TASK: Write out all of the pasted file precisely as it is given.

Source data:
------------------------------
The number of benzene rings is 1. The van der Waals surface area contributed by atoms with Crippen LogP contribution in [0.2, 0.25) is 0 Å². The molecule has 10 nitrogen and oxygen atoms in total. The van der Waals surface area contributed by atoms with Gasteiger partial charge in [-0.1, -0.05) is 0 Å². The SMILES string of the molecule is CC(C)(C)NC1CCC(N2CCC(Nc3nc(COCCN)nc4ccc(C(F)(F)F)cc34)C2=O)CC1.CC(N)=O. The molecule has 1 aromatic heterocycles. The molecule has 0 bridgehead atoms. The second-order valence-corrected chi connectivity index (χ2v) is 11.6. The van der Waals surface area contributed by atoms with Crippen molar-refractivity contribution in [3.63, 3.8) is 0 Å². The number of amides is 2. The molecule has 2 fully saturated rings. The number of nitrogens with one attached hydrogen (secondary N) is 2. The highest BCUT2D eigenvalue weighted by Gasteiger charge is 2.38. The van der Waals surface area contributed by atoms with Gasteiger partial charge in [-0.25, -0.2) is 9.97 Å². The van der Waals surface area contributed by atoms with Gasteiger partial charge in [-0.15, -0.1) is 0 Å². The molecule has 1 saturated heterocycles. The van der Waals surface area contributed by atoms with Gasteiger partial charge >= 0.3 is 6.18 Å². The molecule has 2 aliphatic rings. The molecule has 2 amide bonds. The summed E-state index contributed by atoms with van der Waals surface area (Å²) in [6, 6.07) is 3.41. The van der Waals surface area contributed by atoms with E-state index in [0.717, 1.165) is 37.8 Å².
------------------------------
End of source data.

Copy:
The number of benzene rings is 1. The van der Waals surface area contributed by atoms with Crippen LogP contribution in [0.2, 0.25) is 0 Å². The molecule has 10 nitrogen and oxygen atoms in total. The van der Waals surface area contributed by atoms with Gasteiger partial charge in [-0.1, -0.05) is 0 Å². The SMILES string of the molecule is CC(C)(C)NC1CCC(N2CCC(Nc3nc(COCCN)nc4ccc(C(F)(F)F)cc34)C2=O)CC1.CC(N)=O. The molecule has 1 aromatic heterocycles. The molecule has 0 bridgehead atoms. The second-order valence-corrected chi connectivity index (χ2v) is 11.6. The van der Waals surface area contributed by atoms with Crippen molar-refractivity contribution in [3.63, 3.8) is 0 Å². The number of amides is 2. The molecule has 2 fully saturated rings. The number of nitrogens with one attached hydrogen (secondary N) is 2. The highest BCUT2D eigenvalue weighted by Gasteiger charge is 2.38. The van der Waals surface area contributed by atoms with Gasteiger partial charge in [-0.25, -0.2) is 9.97 Å². The van der Waals surface area contributed by atoms with Gasteiger partial charge in [-0.15, -0.1) is 0 Å². The molecule has 1 saturated heterocycles. The van der Waals surface area contributed by atoms with Gasteiger partial charge >= 0.3 is 6.18 Å². The molecule has 2 aliphatic rings. The molecule has 2 amide bonds. The summed E-state index contributed by atoms with van der Waals surface area (Å²) in [6, 6.07) is 3.41. The van der Waals surface area contributed by atoms with E-state index in [0.717, 1.165) is 37.8 Å².